By Anthony Casperson
In less than a week, those of us in America will celebrate Thanksgiving Day. It’s a time of food, family, and fun. For some.
For others, it’s a reminder of loss, depression, and wishing you were anywhere else. Familial disputes repeated for the millionth time. People wearing plastic smiles until they can finally escape. That one family member that hates anyone who doesn’t agree with their ridiculous viewpoint. And that’s nothing to say about the horrors of traveling which many undergo for the displeasure of it all.
But undoubtedly, a moment will come when someone just has to ask the question: “What are you thankful for?” And it’ll be a chore to devise some way to put a positive spin on meager offerings.
Those of us who suffer extended periods of depression might really want to say that we can’t think of something to be thankful for. It’s not that we’re ungrateful for many small things. Or that we think no one else has every had it worse than we do. Rather, it’s that all of the difficulties we deal with on a daily basis crowd out the good from our mental picture.
But if we say anything like what we’re really feeling—because the holiday question of thankfulness expects a pithy response, instead of a truthful outpouring of our hearts—we’re counted among the thankless jerks who can’t just take part in a “simple” yearly exercise.
And if we’re unlucky enough to encounter someone who wants to push the point, they’ll say something like, “Well, you’re alive. That’s something to be happy about.” To which—in my own darkest moments—I’ve actually occasionally responded, “That’s not necessarily true.”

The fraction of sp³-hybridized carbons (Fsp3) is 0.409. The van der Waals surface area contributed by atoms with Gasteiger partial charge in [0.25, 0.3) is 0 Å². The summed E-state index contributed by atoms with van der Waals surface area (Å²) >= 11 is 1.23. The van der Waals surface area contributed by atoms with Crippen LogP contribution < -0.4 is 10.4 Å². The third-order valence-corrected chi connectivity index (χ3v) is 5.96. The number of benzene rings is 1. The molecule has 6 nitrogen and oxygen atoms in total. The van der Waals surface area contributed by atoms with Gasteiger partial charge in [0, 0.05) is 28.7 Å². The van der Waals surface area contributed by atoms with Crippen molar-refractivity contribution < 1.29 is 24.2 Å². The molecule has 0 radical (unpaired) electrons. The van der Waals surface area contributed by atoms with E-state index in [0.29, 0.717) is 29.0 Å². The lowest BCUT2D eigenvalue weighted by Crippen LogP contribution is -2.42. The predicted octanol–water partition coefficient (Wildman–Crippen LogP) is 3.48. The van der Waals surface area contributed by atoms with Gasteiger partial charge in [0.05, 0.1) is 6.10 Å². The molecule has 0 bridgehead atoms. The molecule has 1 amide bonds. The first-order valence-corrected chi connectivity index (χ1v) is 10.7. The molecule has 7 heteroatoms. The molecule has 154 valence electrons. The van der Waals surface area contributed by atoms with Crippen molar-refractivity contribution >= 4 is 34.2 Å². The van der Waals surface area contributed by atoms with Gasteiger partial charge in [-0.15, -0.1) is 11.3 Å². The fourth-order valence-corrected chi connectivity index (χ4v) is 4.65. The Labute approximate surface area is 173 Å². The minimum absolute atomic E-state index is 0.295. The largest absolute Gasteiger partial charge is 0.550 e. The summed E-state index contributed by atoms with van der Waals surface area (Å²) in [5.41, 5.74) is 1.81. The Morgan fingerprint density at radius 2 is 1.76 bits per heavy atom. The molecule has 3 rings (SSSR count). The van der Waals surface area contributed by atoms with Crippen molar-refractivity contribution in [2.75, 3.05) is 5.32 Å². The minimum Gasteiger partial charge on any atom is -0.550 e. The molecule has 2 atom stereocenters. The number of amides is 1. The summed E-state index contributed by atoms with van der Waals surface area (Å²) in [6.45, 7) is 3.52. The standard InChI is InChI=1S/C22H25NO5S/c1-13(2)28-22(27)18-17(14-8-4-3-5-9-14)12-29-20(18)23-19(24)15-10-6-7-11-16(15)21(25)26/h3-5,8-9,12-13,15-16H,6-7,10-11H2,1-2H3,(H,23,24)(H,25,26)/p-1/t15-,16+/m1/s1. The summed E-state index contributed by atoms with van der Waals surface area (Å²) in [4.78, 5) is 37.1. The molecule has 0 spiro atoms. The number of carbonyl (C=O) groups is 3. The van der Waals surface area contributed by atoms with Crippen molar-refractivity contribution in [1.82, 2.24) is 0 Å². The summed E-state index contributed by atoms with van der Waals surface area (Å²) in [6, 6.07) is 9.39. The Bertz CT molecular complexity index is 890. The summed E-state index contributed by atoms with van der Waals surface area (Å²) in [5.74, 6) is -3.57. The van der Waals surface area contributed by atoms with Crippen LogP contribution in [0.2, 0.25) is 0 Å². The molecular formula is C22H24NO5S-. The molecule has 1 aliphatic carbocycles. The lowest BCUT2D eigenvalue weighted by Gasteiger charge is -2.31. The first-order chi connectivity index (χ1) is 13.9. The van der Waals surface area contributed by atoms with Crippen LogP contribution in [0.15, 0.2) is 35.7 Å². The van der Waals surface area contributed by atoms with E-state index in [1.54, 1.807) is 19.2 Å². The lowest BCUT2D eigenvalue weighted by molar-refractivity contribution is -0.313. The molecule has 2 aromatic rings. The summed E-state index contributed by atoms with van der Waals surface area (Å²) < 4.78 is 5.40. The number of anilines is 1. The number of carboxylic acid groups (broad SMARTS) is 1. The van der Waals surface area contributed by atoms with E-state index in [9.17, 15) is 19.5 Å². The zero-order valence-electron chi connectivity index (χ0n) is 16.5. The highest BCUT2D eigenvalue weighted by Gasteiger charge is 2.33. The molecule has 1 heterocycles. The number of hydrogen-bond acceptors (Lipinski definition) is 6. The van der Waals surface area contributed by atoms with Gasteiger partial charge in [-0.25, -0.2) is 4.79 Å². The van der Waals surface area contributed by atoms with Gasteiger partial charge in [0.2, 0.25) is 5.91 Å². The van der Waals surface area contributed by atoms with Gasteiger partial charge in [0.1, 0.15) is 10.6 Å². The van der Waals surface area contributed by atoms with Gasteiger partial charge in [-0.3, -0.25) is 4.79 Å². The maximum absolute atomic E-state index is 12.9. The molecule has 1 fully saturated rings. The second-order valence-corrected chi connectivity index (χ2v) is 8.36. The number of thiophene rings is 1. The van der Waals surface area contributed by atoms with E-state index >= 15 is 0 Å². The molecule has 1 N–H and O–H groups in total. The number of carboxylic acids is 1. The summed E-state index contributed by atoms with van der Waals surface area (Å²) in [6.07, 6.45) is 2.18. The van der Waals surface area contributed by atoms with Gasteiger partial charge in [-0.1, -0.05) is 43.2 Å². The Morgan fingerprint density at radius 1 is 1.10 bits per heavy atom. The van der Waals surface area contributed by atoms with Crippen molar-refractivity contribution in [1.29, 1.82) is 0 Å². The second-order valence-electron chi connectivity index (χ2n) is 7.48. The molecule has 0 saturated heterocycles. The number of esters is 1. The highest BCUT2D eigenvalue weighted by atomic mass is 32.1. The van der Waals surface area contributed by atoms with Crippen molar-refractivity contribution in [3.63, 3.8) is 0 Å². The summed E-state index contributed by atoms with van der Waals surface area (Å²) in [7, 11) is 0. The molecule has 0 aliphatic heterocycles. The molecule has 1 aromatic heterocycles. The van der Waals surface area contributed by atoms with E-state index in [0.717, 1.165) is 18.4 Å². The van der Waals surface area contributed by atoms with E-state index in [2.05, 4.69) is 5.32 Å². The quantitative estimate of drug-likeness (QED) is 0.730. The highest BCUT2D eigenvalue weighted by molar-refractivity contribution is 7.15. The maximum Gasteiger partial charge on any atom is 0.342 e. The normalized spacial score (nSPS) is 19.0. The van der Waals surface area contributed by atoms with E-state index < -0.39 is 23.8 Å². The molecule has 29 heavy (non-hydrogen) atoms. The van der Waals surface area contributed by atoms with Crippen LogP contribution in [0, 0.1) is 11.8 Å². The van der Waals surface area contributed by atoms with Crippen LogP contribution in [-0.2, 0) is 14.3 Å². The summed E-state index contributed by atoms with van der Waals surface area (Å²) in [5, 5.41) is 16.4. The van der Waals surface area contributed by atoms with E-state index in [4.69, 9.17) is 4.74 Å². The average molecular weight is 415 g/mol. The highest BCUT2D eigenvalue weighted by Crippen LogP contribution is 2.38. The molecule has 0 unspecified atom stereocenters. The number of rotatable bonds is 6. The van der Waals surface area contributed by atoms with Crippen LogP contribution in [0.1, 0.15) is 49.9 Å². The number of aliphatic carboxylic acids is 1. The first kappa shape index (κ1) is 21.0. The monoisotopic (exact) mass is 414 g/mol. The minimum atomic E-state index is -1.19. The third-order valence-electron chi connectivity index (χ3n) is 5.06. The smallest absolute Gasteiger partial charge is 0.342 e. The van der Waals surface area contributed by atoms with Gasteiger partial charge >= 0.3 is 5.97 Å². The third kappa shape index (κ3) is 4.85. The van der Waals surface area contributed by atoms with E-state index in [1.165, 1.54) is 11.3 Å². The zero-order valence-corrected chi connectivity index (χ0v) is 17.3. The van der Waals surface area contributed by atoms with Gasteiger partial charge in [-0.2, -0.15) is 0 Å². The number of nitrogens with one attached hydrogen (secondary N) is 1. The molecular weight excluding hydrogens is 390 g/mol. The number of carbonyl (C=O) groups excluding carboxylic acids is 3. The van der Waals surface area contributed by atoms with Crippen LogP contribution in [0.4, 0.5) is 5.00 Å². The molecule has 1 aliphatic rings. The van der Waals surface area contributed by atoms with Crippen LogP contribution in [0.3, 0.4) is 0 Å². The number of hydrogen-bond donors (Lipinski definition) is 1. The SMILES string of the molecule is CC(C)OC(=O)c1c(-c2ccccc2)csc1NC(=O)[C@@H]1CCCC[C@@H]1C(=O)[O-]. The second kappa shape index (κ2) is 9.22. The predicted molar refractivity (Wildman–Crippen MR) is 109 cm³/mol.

Darkness aside, I want to take the time here to remind us of one thing that we followers of Jesus can all be thankful for. Something that is 100% true, regardless of how we’re feeling in the moment. And maybe this truth can push enough of the difficulties in our lives out of our mental picture that there’s at least some good to be found in it.
It might sound trite, but when we think about it, the truth is that the Creator of all things chose us to be in relationship with him.
Despite all of the junk. Despite all of the mess we’ve gotten ourselves into. Despite all of the abuse forced onto us by others. Our past mistakes don’t negate his choice. And even our doubts can’t keep this fact from being true.
God chose us before the foundation of the world, according to Ephesians 1:4. It’s like when God was planning out the entirety of time and space, he pointed us and said, “I’m going to do everything I can to help that person to choose me in the same way that I’ve chosen them.”
It wasn’t a big salvation net that God cast out, hoping that the catch would be a good haul. No, God moved for each one of us followers of Jesus in a personal way. He handpicked each individual. And pushed the circumstances of our lives in such a way that we’d join him in this choice of relationship.
Many of us feel unworthy of anyone’s desires. But despite every excuse that we could offer as reasons for our rejection, God still chose us.
“He chose me.”
Regardless of the doubts and questions. Regardless of those moments of unfaithfulness. Regardless of how long we ran away from his offer of relationship. He chose us.
This godly relationship has many aspects. And not every part of it is sunshine, butterflies, and rainbows. As a matter of fact, those “happy” times might be few and far between. But even that doesn’t negate the fact of God’s choice of us. It is 100% true that God chose we who follow Jesus before the foundation of the world.
And for those reading these words who don’t currently have a relationship with God—who haven’t bowed before the cross of Jesus—that doesn’t mean that God hasn’t chosen you too. This blog might just be one of those pushes to help you accept his true love that seeks your holiness and blamelessness before him.
No matter how long we’ve been in that relationship, we who follow Jesus have something true to be thankful for. Let his choice be in our mental picture of life as we think about how to answer this year’s question.